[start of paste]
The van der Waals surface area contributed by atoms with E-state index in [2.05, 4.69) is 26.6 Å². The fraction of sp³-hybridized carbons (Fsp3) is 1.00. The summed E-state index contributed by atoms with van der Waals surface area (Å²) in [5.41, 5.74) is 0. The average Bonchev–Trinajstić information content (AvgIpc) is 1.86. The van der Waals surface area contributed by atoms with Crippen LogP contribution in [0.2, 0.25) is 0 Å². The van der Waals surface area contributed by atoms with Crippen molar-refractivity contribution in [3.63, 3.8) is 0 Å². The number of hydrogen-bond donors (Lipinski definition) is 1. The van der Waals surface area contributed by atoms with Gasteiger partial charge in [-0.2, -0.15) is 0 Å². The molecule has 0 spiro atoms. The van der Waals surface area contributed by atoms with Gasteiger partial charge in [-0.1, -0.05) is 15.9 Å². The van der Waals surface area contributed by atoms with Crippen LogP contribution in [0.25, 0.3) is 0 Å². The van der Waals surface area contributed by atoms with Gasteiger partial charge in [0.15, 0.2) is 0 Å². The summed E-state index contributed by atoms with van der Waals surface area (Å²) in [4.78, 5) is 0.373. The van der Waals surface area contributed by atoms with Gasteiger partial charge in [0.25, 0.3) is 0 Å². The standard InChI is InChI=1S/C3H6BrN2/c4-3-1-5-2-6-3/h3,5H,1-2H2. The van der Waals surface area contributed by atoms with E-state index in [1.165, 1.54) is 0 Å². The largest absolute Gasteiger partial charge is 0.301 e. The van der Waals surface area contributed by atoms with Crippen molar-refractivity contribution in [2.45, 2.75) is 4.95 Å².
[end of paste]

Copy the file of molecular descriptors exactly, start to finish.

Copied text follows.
The van der Waals surface area contributed by atoms with E-state index in [2.05, 4.69) is 26.6 Å². The fraction of sp³-hybridized carbons (Fsp3) is 1.00. The summed E-state index contributed by atoms with van der Waals surface area (Å²) in [5.41, 5.74) is 0. The average Bonchev–Trinajstić information content (AvgIpc) is 1.86. The van der Waals surface area contributed by atoms with Crippen LogP contribution in [0.2, 0.25) is 0 Å². The van der Waals surface area contributed by atoms with Crippen molar-refractivity contribution in [3.63, 3.8) is 0 Å². The number of hydrogen-bond donors (Lipinski definition) is 1. The van der Waals surface area contributed by atoms with Gasteiger partial charge in [-0.2, -0.15) is 0 Å². The molecule has 0 spiro atoms. The van der Waals surface area contributed by atoms with Gasteiger partial charge in [-0.1, -0.05) is 15.9 Å². The van der Waals surface area contributed by atoms with Crippen LogP contribution in [0.25, 0.3) is 0 Å². The van der Waals surface area contributed by atoms with Gasteiger partial charge in [0.15, 0.2) is 0 Å². The summed E-state index contributed by atoms with van der Waals surface area (Å²) in [4.78, 5) is 0.373. The van der Waals surface area contributed by atoms with Gasteiger partial charge in [0.25, 0.3) is 0 Å². The standard InChI is InChI=1S/C3H6BrN2/c4-3-1-5-2-6-3/h3,5H,1-2H2. The van der Waals surface area contributed by atoms with E-state index in [1.165, 1.54) is 0 Å². The largest absolute Gasteiger partial charge is 0.301 e. The van der Waals surface area contributed by atoms with Crippen molar-refractivity contribution in [2.45, 2.75) is 4.95 Å².